Rolling contact fatigue of thermal spray coatings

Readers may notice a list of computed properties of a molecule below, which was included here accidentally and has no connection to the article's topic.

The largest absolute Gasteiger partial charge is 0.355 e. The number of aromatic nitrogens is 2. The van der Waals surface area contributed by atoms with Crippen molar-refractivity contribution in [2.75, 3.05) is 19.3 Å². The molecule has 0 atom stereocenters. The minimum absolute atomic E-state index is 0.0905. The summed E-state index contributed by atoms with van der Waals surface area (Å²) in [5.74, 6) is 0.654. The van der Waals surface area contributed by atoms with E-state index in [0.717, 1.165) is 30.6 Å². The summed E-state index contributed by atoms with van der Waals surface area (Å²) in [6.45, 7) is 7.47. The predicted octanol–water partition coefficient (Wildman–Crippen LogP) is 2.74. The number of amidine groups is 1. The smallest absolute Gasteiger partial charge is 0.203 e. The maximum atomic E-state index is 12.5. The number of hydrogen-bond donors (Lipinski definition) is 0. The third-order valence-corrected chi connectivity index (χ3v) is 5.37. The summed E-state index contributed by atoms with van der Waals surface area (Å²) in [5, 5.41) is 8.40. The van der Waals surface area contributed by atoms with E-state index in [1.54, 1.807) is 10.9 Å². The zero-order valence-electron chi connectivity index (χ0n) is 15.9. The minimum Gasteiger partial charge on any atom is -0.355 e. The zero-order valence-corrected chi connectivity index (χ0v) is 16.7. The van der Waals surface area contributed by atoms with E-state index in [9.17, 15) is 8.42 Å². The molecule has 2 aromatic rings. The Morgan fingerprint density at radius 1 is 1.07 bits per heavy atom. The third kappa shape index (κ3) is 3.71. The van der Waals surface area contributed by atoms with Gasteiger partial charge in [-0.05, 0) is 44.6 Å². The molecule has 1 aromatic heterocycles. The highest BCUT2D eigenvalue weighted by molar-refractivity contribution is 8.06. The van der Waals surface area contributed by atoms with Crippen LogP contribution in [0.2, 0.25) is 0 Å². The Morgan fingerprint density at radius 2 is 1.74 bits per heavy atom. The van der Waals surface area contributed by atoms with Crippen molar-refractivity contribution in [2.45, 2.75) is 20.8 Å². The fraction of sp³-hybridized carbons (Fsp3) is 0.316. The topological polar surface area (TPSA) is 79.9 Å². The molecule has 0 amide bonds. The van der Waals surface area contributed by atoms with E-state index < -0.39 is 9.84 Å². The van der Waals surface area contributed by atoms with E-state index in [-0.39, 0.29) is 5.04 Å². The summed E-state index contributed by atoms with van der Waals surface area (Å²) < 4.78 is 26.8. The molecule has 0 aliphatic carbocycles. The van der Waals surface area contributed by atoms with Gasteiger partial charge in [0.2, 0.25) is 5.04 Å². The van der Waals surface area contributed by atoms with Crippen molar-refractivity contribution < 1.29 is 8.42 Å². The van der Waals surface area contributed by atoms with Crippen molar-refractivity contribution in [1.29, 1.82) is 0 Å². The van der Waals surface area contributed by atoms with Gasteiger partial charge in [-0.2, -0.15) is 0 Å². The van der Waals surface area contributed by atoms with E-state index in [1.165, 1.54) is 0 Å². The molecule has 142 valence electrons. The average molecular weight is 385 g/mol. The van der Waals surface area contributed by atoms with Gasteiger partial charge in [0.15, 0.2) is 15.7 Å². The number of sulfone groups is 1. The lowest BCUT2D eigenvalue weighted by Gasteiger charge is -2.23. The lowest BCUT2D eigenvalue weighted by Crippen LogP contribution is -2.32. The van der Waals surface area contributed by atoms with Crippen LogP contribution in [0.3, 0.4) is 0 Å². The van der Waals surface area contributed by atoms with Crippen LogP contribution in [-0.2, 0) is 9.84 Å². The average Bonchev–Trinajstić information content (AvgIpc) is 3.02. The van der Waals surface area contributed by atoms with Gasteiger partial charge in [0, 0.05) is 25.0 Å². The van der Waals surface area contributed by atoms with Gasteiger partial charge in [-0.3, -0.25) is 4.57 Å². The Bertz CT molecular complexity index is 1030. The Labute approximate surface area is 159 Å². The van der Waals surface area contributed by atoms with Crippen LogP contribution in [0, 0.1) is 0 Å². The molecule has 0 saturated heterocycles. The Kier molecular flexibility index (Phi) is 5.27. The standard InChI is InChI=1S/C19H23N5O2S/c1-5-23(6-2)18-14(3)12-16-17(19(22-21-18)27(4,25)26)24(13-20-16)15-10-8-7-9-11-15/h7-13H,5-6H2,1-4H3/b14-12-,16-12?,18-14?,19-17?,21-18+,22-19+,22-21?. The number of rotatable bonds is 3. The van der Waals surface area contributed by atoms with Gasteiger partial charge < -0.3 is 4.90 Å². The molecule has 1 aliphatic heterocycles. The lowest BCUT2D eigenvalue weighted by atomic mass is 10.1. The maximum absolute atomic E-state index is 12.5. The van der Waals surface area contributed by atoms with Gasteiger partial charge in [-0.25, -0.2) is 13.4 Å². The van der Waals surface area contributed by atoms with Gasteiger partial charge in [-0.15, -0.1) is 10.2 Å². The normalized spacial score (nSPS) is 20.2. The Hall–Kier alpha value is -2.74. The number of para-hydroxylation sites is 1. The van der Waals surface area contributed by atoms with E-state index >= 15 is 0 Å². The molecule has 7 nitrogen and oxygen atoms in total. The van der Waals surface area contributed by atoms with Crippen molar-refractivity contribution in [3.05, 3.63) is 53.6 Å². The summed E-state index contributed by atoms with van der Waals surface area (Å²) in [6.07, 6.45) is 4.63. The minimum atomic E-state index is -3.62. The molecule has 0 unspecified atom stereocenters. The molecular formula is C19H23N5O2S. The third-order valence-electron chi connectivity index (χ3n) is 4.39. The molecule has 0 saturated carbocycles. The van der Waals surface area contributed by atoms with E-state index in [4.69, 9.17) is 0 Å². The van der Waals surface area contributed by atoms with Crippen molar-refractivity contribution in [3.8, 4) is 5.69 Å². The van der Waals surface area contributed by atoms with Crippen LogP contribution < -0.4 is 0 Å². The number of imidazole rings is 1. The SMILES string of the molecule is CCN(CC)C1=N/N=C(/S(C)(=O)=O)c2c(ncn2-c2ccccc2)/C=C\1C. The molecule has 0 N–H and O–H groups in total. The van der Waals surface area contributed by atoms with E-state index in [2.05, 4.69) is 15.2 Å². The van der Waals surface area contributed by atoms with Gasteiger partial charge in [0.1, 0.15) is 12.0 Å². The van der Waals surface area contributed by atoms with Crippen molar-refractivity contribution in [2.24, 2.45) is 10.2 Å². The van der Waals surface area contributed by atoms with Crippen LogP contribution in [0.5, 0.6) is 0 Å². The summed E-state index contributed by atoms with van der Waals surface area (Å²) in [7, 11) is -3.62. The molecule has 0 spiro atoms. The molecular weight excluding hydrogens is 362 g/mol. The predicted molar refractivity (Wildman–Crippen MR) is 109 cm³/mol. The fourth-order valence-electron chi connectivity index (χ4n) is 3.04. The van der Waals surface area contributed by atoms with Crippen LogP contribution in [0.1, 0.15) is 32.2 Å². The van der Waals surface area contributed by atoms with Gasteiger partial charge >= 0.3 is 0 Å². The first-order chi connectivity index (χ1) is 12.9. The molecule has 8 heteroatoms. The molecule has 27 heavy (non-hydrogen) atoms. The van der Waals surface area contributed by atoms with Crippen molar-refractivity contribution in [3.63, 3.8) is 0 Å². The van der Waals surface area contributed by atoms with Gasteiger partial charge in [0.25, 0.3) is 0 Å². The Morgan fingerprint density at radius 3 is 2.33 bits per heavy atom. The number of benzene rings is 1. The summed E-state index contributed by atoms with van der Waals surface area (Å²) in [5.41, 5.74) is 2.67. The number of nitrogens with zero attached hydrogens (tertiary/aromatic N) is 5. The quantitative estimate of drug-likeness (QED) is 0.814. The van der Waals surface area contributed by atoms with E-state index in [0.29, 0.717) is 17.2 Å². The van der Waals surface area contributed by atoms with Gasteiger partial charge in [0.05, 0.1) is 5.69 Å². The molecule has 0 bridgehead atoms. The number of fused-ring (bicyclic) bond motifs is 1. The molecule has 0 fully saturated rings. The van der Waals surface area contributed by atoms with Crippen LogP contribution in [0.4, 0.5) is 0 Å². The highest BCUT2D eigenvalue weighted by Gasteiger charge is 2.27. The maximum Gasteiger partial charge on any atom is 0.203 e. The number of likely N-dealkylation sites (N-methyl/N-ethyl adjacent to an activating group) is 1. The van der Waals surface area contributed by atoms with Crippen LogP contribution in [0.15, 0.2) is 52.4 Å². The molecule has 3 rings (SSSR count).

The practical advantages of thermal spray coatings like high deposition rates, low cost and tribological properties of high wear resistance have enabled these coatings to become an integral part of aircraft and automobile industry. Recent advancements in thermal spraying techniques like high particle speed and temperature call for new applications for these coatings. This experimental study addresses the Rolling Contact Fatigue performance of thermal spray coatings deposited by a variety of techniques like High Velocity Oxy-Fuel (HVOF), Detonation Gun (D-Gun) and Plasma spraying. RCF tests were conducted using a modified four ball machine in conventional steel ball bearing and hybrid ceramic bearing configurations. Tribological conditions during the RCF tests were varied by changing the test lubricant and the lubrication mechanism, contact load and shape of the drive coated rolling element to vary the roll/slip ratio. RCF tests were analyzed on the basis of the performance, coating failures using surface and subsurface observations, and residual stress studies. Experimental and theoretical studies of the ball kinematics have also been included. These tests revealed that the performance of the coated rolling elements was dependent upon the coating and the substrate properties. The coating thickness, substrate hardness, tribological conditions during the test, coating and substrate material as well as the coating process and the substrate preparation significantly affect the coating performance and the failure modes. Three different failure modes of these coatings have been discussed along with the changes in the near surface residual stress behaviour of the coated rolling elements.